Today sees Peter Jackson’s return to Middle Earth, as The Hobbit hits theaters everywhere. It’s been a long time coming and fans of his Academy Award winning Lord of the Rings trilogy will certainly find plenty to enjoy. Now, if you’re looking for a plot breakdown and some kind of star rating, there are plenty of reviews out there. But that’s not what we’re doing here. What I’d like to do is take a look of some specific aspects of the film that Script readers in particular might find interesting.
First things first, we should probably address the whole 48fps controversy that has been brewing around this film since the first sneak peek was revealed at this year’s San Diego Comic Con. The difference between 48fps and the standard 24fps is immediately apparent as the first scene unfolds, and not in a good way. While your eyes will grow accustomed to this higher frame rate, the end result of the crisp and vivid images is actually a lowered level of realism rather than an increased one. To me, everything seemed flat. The depth of field was lost. Instead of being immersed in another world, it feels more like watching CGI cut scenes from a video game. The only good news is that, while Peter Jackson is a huge proponent of the 48fps format, there is a standard 24fps version being released. That’s the version to see if you have the choice.
For me, the biggest worry about The Hobbit was always the fact that Jackson was taking such a short book and turning it into a trilogy. Unfortunately, that concern turned out to be well founded. As it turns out, the plan to get three movies out of one book comes from shoehorning in a bunch of superfluous material. One of the best examples is right at the beginning as Elijah Wood and Ian Holm make cameo appearances, setting up the main story of a young Bilbo (Martin Freeman) and the company of dwarfs that lead him there and back again. This is a common thread throughout the first hour of the film, as Jackson trots out several familiar faces from The Lord of the Rings that don’t really serve any role other than to placate fans of that original trilogy. This blatant pandering to the audience at the expense of basic story rules (if it doesn’t move the story forward, cut it) bogs down the script and keeps the story from moving at a more engaging pace.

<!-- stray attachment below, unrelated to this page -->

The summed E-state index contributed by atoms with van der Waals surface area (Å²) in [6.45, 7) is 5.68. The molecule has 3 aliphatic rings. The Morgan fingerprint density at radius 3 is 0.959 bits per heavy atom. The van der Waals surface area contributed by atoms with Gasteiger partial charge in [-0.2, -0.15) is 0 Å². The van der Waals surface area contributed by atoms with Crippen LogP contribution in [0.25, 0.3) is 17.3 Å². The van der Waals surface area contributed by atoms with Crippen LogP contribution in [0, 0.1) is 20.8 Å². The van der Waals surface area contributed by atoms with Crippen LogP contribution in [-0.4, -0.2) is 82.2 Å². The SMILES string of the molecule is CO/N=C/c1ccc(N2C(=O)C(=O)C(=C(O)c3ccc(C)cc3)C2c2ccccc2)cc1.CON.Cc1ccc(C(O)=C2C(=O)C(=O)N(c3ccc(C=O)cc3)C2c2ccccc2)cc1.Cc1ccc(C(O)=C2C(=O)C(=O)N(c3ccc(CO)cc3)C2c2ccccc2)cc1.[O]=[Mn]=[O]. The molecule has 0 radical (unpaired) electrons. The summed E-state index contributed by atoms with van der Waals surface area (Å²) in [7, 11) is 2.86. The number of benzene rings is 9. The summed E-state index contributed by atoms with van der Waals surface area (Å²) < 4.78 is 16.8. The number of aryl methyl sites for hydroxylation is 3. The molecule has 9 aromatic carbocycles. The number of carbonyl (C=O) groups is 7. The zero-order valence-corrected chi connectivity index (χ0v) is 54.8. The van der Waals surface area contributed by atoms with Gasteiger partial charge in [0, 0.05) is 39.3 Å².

That’s not to say there’s nothing of value to be had in The Hobbit. Martin Freeman is perfectly cast as Bilbo, giving a truly superb performance, and Ian Mckellen’s Gandalf brings an instant smile of familiarity to the face of everyone in the audience. There’s also one stand-out scene. It’s the best part of the film by far, and it should come as no surprise that it involves Andy Serkis (can someone please give this man an Oscar already). The game of riddles scene between Gollum and Bilbo is brilliantly written and acted, and gives a small glimpse into what could have been if the entire film had been executed at the same level.
And this brings up what has, upon much digestion of the film, become the most disturbing flaw of the film. The tone of The Hobbit is significantly more light-hearted than its predecessors. Now, there’s nothing wrong with that on face value, but it’s being played out in a universe we’re already extremely familiar with. Audiences have spent more than 9 hours (12 if you have the Extended Edition DVDs) and close to a decade immersed in this dark and extremely realistically portrayed world. So when the same sets, the same characters, the same world, are then put into this new world of over-the-top slapstick humor, bodily function jokes, and groan inducing one liners delivered by a certain villain, something just doesn’t feel right in Middle-Earth.
Are you planning on seeing The Hobbit this weekend? If you do, come back here afterwards and let me know whether you agree with my thoughts or not.